1. We all owe a debt to Geoffrey Arend, who single-handedly lobbied the Landmarks Commission to designate the Marine Air Terminal a landmark, and campaigned to have the murals restored. As Newsday reported (September 19, 1980, p. 17): “In 1976, Geoffrey Arend, editor and publisher of Air Cargo News, became obsessed with the restoration of the mural and the preservation of the art deco Marine Air Terminal building. Arend, who is 39 and has the folksy quality of a Jimmy Stewart, campaigned in his newspaper and built a photo display of “Flight” inside the terminal. He lobbied and became, in short, a pest. In February of 1979, DeWitt Wallace, the founder of The Readers Digest, and Laurance Rockefeller, the financier, were wandering throughout the terminal after missing a flight. They spotted Arend’s display, which was a subtle appeal for support. The two men put up half the $80,000 necessary to restore the mural. The Port Authority put up the second half.” The article notes that the mural’s painter, James Brooks, was present for the rededication.

    Arend also wrote and published an illustrated history of LaGuardia Airport (“Air World’s Great Airports: La Guardia – A Picture History Celebrating LaGuardia Airport’s 40th Anniversary – 1939-1979), and a companion volume on Newark Airport – they are both wonderful, but hard to find.

    In 1980, while on the staff of the Landmarks Commission, together with Nancy Goeschel – the research department staff person who wrote the official designation report on the Terminal – I met Arend, who took us on a tour of the Terminal. It’s people like Arend – single-minded, determined “pests” – who make preservation happen. You can read the Landmarks report here: http://neighborhoodpreservationcenter.org/db/bb_files/Marine-Air-Terminal–La-Guardia-Airport.pdf

    1. Thank you for posting this, Anthony. I know my father appreciates it. Too often he has been left unmentioned in articles about the Marine Air Terminal and its history, and it was and still is a large part of his legacy and identity as a journalist and aviation historian.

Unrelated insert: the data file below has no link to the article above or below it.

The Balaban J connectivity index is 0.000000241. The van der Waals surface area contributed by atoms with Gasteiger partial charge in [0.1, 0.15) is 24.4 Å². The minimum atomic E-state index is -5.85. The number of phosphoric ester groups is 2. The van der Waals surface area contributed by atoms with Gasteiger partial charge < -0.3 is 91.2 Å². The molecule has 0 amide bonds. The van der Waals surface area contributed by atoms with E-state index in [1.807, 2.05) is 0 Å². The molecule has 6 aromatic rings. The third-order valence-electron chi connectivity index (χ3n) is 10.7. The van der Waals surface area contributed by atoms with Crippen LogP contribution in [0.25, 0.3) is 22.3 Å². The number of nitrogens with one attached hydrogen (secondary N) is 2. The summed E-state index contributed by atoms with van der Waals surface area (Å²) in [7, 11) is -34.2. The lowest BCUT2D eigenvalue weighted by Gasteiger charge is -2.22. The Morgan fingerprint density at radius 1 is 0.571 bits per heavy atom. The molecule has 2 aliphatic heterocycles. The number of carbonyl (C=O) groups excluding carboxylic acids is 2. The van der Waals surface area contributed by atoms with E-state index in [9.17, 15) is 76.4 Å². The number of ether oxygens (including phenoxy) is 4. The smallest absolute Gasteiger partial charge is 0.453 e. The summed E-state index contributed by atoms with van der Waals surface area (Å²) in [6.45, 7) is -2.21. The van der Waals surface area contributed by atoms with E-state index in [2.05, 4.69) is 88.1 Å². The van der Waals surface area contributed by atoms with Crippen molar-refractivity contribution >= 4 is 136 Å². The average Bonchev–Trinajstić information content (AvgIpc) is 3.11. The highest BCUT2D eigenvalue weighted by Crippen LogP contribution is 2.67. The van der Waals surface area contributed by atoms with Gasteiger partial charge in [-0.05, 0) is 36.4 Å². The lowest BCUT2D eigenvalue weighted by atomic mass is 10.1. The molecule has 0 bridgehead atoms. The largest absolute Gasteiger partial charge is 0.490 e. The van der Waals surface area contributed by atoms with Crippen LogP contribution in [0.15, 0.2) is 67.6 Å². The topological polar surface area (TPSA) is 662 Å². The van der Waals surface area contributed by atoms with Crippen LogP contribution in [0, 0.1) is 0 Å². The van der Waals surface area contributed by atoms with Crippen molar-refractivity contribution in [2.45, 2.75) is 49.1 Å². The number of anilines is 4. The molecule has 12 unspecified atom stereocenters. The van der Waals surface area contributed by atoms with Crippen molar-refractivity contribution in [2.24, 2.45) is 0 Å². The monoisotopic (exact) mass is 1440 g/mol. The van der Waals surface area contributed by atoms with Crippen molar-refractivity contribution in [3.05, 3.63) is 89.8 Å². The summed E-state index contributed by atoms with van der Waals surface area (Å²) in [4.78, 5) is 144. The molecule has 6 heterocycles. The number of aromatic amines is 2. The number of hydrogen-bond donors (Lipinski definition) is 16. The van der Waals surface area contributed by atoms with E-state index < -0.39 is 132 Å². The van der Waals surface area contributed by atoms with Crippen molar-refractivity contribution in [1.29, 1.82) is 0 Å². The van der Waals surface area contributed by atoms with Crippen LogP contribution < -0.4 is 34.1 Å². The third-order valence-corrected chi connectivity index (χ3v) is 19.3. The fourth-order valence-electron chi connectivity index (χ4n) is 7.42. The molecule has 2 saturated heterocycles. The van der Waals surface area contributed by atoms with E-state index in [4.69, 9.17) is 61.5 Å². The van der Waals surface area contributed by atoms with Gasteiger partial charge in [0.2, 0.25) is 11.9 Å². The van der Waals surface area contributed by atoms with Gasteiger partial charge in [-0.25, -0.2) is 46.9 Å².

He asked me to write this, as an addition to this blog post:
      “The Flying Fish depicted as swirling around the outside of the MAT were not just a reference to the Flying Boats who found safe harbor at LaGuardia Airport, but were in fact representative of a common design feature of Art Deco Buildings. They are meant as a lyrical respite in the otherwise cold, angular lines of the architecture, serving much the same purpose as the gargoyles on the Chrysler Building. A touch of the living, and of magic, in the otherwise lifeless.”
      Also interesting to note that my uncle, Saleem Khan, created the pencil drawing of the MAT that accompanies this post. My father also wanted to let you know that those wonderful benches with the golden propellers were actually taken out to be trashed. My father noticed them, pulled them from the garbage, and brought them back into the terminal. Preservation is truly at its heart a ‘hands on’ effort!
      If you can find a copy, episode 15 of Season 7 of Modern Marvels, a History Channel show, features my father speaking about aviation history. It’s an interesting watch. He has worked tirelessly, and often without recognition, to save these landmark pieces of aviation history. He was successful with MAT, and Building One at Newark Airport, but was saddened at the recent loss of I.M. Pei’s Terminal Six at Kennedy Airport.
      Thanks again, Anthony.